As the Football Euro 2016 Championship in France approaches, team managers have not only been scratching their heads wondering how to win a match, but also how to intimidate the opposing team just before kick-off.
Roy Hodgson, the England manager, has been looking for a 'dance routine' with similar impact to the Haka. This traditional ancestral war dance is performed by New Zealand rugby union players before a game, and is intended to scare the life out of opponents, and TV viewers. The rugby players adopt unnatural postures, chant - or grunt - Maori terms only they understand, and generally look uncomfortable.
England are to assume a more moderate tone. Players will bear little sticks, bells around their ankles and wear funny hats for a traditional East Anglian morris dance before the game, while the Russians are to rely on a rendition of the Dance of the Cossaks.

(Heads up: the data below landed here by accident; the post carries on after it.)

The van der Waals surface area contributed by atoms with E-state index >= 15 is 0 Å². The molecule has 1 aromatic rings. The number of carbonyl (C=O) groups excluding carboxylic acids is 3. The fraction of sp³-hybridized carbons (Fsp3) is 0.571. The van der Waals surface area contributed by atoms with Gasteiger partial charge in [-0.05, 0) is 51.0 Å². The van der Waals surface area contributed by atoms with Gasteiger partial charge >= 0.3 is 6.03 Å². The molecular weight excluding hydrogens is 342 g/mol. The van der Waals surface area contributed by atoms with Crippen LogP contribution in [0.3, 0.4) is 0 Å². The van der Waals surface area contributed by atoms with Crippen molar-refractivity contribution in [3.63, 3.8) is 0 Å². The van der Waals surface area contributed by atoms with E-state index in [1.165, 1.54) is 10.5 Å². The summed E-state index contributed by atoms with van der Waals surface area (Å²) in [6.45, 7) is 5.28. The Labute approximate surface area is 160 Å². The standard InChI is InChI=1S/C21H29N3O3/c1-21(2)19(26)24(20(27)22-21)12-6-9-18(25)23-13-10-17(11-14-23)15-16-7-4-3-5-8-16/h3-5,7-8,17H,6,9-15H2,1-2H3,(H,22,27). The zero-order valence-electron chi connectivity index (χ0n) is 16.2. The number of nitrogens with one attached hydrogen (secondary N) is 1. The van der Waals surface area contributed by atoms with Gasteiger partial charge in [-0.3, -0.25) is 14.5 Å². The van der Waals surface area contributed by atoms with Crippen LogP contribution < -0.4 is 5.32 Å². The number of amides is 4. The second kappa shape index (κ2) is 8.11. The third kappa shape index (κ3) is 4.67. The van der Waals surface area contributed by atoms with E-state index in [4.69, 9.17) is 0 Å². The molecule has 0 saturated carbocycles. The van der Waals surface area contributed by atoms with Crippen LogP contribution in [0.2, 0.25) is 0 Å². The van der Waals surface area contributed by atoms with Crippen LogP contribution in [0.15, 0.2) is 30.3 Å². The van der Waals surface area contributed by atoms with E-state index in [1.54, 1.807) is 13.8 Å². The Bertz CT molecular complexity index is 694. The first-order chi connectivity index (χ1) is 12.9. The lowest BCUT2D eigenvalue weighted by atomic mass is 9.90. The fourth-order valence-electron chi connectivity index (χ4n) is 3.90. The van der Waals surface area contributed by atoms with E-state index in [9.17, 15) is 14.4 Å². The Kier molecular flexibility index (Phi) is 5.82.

Germany will be doing the 'Schuplattler', a knee-slap folk dance involving stomping, clapping and striking the soles of their shoes - or boots - while the Swiss national team will be equipped with bows and arrows, shooting apples off each other's heads and singing 'Edelweiss'.
Typically, France have gone for the Can-Can but could be upstaged by the Republic of Ireland who have been busy practising a heavy jig and Gaelic reel, though French groundsmen are said to be considering vetoing this dance since it may spoil the pitch.
Favourites Spain are sticking to the flamenco with plenty of finger-snapping, and despite everything, Hodgson is optmistic. "If we swing our bells well, it could be offputting. The team I fear most is Iceland. Their routine includes ponies..."
And finally on a musical note: rumours that Sepp Blatter is to return when the Final is played, to sing 'My Way', accompanied by Michel Platini on his comb, have not yet been confirmed.